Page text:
15. 5 out of 5

    aman caur

    “Beautiful” and “conflict zone” – are two descriptions that are synonymous with Kashmir. Through Behold I Shine: Narratives of Kashmir’s Women and Children, author Freny Manecksha compels the audience to look beyond the prism of the “beautiful”, while herself holding on to the thread of conflict to bring out the female voices from within Kashmir. The book explores the ways in which conflict has affected Kashmiri women and children. The book also traces stories of children during their formative y “Beautiful” and “conflict zone” – are two descriptions that are synonymous with Kashmir. Through Behold I Shine: Narratives of Kashmir’s Women and Children, author Freny Manecksha compels the audience to look beyond the prism of the “beautiful”, while herself holding on to the thread of conflict to bring out the female voices from within Kashmir. The book explores the ways in which conflict has affected Kashmiri women and children. The book also traces stories of children during their formative years and their brush with conflict. They have memories of burnt homes and crackdowns where the army would ransack their homes and trample their toys.

  16. 5 out of 5

    Neha

    3.5 Good introductory read on Kashmir.

  17. 5 out of 5

    Natasha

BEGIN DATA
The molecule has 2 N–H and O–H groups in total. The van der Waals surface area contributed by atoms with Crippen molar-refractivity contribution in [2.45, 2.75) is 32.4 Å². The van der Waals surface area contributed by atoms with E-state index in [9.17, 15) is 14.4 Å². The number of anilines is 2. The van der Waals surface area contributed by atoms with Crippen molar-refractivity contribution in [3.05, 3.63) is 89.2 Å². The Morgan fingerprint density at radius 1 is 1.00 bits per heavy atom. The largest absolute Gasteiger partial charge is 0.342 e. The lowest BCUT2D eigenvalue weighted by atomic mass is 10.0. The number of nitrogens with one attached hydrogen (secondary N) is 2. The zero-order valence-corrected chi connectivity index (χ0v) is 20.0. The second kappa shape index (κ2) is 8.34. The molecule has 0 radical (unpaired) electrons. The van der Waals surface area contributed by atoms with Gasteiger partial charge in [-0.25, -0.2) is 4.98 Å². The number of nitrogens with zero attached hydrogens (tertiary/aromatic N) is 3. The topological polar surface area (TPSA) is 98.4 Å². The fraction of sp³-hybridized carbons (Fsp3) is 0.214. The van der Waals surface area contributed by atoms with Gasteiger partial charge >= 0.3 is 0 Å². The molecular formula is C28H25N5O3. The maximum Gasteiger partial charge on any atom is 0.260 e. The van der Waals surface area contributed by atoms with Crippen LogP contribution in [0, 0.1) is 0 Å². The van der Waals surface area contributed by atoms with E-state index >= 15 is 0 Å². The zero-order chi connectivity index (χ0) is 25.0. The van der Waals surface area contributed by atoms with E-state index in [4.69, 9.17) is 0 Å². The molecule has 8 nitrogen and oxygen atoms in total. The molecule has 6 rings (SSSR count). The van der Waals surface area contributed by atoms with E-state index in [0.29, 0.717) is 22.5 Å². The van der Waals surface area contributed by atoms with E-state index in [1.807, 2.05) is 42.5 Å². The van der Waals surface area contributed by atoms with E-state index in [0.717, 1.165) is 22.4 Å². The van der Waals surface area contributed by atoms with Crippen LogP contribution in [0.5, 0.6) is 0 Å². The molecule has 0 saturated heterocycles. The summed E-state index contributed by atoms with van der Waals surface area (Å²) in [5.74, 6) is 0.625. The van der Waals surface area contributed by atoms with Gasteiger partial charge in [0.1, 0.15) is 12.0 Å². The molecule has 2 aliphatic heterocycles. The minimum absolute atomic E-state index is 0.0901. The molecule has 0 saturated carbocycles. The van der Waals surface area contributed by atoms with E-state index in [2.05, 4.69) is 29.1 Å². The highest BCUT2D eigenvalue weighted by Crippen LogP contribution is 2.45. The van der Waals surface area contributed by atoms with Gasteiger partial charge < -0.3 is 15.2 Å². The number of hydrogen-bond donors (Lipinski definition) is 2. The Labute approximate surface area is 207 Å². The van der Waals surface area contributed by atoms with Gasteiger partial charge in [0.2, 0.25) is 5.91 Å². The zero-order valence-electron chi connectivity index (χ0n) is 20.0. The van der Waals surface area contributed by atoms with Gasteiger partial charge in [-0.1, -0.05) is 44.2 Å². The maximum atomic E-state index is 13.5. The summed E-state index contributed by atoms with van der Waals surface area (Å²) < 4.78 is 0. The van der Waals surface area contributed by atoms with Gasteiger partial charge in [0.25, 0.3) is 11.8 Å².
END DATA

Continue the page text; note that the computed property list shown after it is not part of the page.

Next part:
“It is often assumed that the women of Kashmir have not suffered the brunt of direct violence as much as the men there have done. But is that really true? Or is the scale of their suffering underestimated because it is difficult to access women’s stories? Also, what of the indirect violence that has been inflicted on them- shouldn’t that be accounted for?” Freny Manecksha’s “Behold, I Shine” attempts to document the voices and narratives of the women and children of Kashmir. She examines the ongo “It is often assumed that the women of Kashmir have not suffered the brunt of direct violence as much as the men there have done. But is that really true? Or is the scale of their suffering underestimated because it is difficult to access women’s stories? Also, what of the indirect violence that has been inflicted on them- shouldn’t that be accounted for?” Freny Manecksha’s “Behold, I Shine” attempts to document the voices and narratives of the women and children of Kashmir. She examines the ongoing conflict in Kashmir through the gender-sensitive lens, and through stories attempts to answer questions like- has militarization hardened existing patriarchal structures, how do notions of security interact with the patriarchal belief that the rights of a girl child are less than those of the boy, how do young women cope with the overwhelming restrictions in the Valley, how women who are victims of sexual violence also need to deal with the reactions of society, are women in Kashmir supressing their fight for gender rights because of the larger fight for azadi. With sensitivity and grace, Manecksha examines each of these issues, and more. There is an overwhelming number of “half widows” in Kashmir- women who’s husbands have “disappeared”, and they do not know if he is still alive or dead. Not only is the “half widow” left in an emotional limbo of not knowing what happened, she is forced to fend for her family financially. More importantly, she is often required to negotiate the spaces between her natal and marital family, neither of which wants to acknowledge her agency. Her quest for justice can only continue after overcoming all those other factors that seek to derail it, and the quest itself opens her up to further vulnerability. The book examines how a woman’s body is converted into a battlefield. Of how victims of sexual abuse have to deal not only with the violence of the act, but the violence of a society that continues to shame her, the victim. Manecksha talks of how by articulating the question of why a woman who was raped is not accorded the same status as a martyr, people are forcing society to acknowledge that rape is a political weapon, and thereby delinked from shame and loss of honour. The book describes how mothers of sons who have disappeared use their conventional and highly personal identity as a mother to draw attention to the deeply political issue. Manecksha describes how some women have used their personal loss to transform themselves into activists drawing attention to a larger cause. However, it is not only those who have suffered direct losses who are impacted. Manecksha talks of how minimization has reduced access to public spaces. These shared public spaces were spaces where women could meet other women and have everyday conversations. How does losing them impact women? The chapter on how Sufi shrines become a safe place for women has a particularly poignant statement- “Shrines are radical spaces where women can experience spirituality, chat with a friend and even have something to eat afterwards”. These are words that will resonate with many, not just from the Valley. Manecksha discusses how “care”, “control” and “concern” often overlap. Women, particularly, are subject to restrictions, including restrictions on behaviour and clothing. What do women in a conflict zone like Kashmir think about gender rights- does the fight for azadi mean that gender issues should take a backseat? Though the book begins with a brief introduction to the “Kashmir problem”, what it does not do is to go into the details of the struggle or the reasons behind the rise of militancy. Instead, the book focusses on the women who bear the double burdens of patriarchy and being caught in the crossfire of militarization. The book is a must read for anyone who wants to understand the gendered aspects of the conflict in Kashmir. Manecksha has done a brilliant job in weaving together the diverse narratives of women from Kashmir to bring out the picture of the double burden that women carry. ‘Behold, I Shine’ is a tribute to their unwavering spirit, which is summed up in one Facebook post- “Some want to put the hijab on me and save me. Some want to take the hijab off me and save me. Just give me a break, man! I can save myself.”